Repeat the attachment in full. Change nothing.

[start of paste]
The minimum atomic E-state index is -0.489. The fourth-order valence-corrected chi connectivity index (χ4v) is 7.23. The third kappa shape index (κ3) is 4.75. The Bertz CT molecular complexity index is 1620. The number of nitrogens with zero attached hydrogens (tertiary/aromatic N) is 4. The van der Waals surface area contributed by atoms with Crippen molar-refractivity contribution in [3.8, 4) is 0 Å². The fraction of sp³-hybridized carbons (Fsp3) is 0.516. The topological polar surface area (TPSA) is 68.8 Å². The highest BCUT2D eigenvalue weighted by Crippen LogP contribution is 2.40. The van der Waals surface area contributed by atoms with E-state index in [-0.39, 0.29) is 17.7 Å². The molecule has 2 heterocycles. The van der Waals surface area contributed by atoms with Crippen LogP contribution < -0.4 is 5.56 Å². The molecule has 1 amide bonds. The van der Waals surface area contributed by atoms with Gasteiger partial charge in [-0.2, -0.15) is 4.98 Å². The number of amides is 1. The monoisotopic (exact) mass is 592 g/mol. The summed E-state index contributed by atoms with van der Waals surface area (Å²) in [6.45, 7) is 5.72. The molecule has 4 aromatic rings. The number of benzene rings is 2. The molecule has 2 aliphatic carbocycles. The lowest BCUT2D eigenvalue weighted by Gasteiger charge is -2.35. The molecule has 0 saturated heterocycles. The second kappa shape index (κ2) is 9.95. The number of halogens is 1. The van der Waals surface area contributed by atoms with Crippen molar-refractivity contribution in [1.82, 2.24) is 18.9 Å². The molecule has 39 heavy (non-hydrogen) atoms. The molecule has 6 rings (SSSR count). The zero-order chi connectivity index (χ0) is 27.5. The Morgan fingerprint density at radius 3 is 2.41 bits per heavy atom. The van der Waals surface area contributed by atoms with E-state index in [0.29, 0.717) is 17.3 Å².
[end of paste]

The minimum atomic E-state index is -0.489. The fourth-order valence-corrected chi connectivity index (χ4v) is 7.23. The third kappa shape index (κ3) is 4.75. The Bertz CT molecular complexity index is 1620. The number of nitrogens with zero attached hydrogens (tertiary/aromatic N) is 4. The van der Waals surface area contributed by atoms with Crippen molar-refractivity contribution in [3.8, 4) is 0 Å². The fraction of sp³-hybridized carbons (Fsp3) is 0.516. The topological polar surface area (TPSA) is 68.8 Å². The highest BCUT2D eigenvalue weighted by Crippen LogP contribution is 2.40. The van der Waals surface area contributed by atoms with E-state index in [-0.39, 0.29) is 17.7 Å². The molecule has 2 heterocycles. The van der Waals surface area contributed by atoms with Crippen LogP contribution < -0.4 is 5.56 Å². The molecule has 1 amide bonds. The van der Waals surface area contributed by atoms with Gasteiger partial charge in [-0.2, -0.15) is 4.98 Å². The number of amides is 1. The monoisotopic (exact) mass is 592 g/mol. The summed E-state index contributed by atoms with van der Waals surface area (Å²) in [6.45, 7) is 5.72. The molecule has 4 aromatic rings. The number of benzene rings is 2. The molecule has 2 aliphatic carbocycles. The lowest BCUT2D eigenvalue weighted by Gasteiger charge is -2.35. The molecule has 0 saturated heterocycles. The second kappa shape index (κ2) is 9.95. The number of halogens is 1. The van der Waals surface area contributed by atoms with Crippen molar-refractivity contribution in [1.82, 2.24) is 18.9 Å². The molecule has 39 heavy (non-hydrogen) atoms. The molecule has 6 rings (SSSR count). The zero-order chi connectivity index (χ0) is 27.5. The Morgan fingerprint density at radius 3 is 2.41 bits per heavy atom. The van der Waals surface area contributed by atoms with E-state index in [0.29, 0.717) is 17.3 Å².